Hopefully I still have the energy to roast my turkey when the day finally rolls around!
Most of us who grew up trick or treating had favorites, whether it was Now and Laters, mini Crunch bars, candy corn or Smarties (I was a big mini Twix fan). We knew which house had the best loot, and beelined there with our plastic pumpkins and pillowcases in tow.
Since 2005 we've tried to offer something a little different at PCC -- a mix of Halloween treats that are more in line with our health and environmental goals (but still count as treats). This year, our mix is a blend of Lärabar energy bar bites and fair-trade chocolate from Green & Black and Equal Exchange. And for the first time, 100 percent of the profit from the mix (more than $4,000) will benefit Woodland Park Zoo’s efforts in conservation and education.
Who knew a sweet tooth could be a good thing?
It's rainy and cozy today in our little part of the globe, the perfect time to fire up the oven and bake -- pear and hazelnut tarts, warm and spicy apple dumplings, a warm salad with roasted butternut squash, you name it. Why resist fall when you can embrace its positive points? Fresh, aromatic vegan pumpkin pie never hurt anyone.
I checked in with Joe Hardiman, our produce merchandiser, for a full report of what's now in store:
APPLES: Our local, organic fall crop includes Golden Delicious and Red Delicious grown by Scott Leach of Scott Leach Orchards in Zillah, Wash., Galas from the Otte family in Tonasket, Wash., Granny Smith, Braeburn, Fuji, Jonagolds and Honeycrisp. Pink Ladies will be along soon, Joe says, when they have a bit more chilly weather to further their bright red blush. He recommends you try the Orin variety -- green like a Granny Smith, but sweet rather than sour.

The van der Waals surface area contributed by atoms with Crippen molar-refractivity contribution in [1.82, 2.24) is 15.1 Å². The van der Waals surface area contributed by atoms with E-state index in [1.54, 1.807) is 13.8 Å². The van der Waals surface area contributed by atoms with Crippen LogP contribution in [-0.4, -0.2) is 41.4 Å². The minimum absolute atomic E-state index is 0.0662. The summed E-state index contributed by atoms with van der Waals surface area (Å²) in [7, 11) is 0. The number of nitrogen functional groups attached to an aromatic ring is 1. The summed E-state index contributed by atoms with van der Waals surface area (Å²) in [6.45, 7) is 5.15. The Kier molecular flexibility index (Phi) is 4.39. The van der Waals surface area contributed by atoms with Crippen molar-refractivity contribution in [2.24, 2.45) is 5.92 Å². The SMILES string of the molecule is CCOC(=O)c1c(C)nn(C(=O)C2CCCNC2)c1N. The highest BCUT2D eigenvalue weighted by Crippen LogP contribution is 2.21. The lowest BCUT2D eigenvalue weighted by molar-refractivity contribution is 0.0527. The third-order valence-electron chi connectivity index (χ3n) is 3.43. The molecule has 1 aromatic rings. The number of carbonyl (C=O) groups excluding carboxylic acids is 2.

PEARS: Local Organic green Bartletts from Scott Leach, Bosc from the Otte family, Forelles, red Bartlett, Red Crimson and itty-bitty, glowing Seckel pears.
CRANBERRIES: We're proud to carry local cranberries this season from the Coquille Indian Tribe in Coos Bay, Ore. Look for them beginning this weekend.
SQUASH: You name it, it's here: Sugar Pie pumpkins from Rent's Due Ranch in Stanwood, Wash., as well as local and organic Butternut, Acorn, Delicata, Spaghetti, Blue Hubbard, Kabocha, Sweet Dumpling and many other types of squash.
POMEGRANATES: Are fresh and in our stores from California. Click here to learn how to eat them without ruining your shirt.
LAST CHANCE: Local and organic Dappled Dandy pluots, fresh corn, summer squash and bell peppers are just about done for the year. Same with Keitt mangoes (the green, sweet ones that are smooth inside) from Mexico and California figs.
The air is crisp and the ground crunchy with leaves. Local apples and pumpkins are flooding our produce department. Our special Halloween mix is back on the shelves. It's definitely fall, and time for cozy pursuits.
SUPPORT WOODLAND PARK ZOO by purchasing PCC's Halloween mix, bags of fair-trade chocolates from Green & Black and Equal Exchange, along with some delicious bites from Lärabar. All profits from the mix will benefit the zoo's efforts in conservation and education. And look for the Kid Picks Mobile at the zoo's annual Pumpkin Prowl event Sunday, Oct. 25.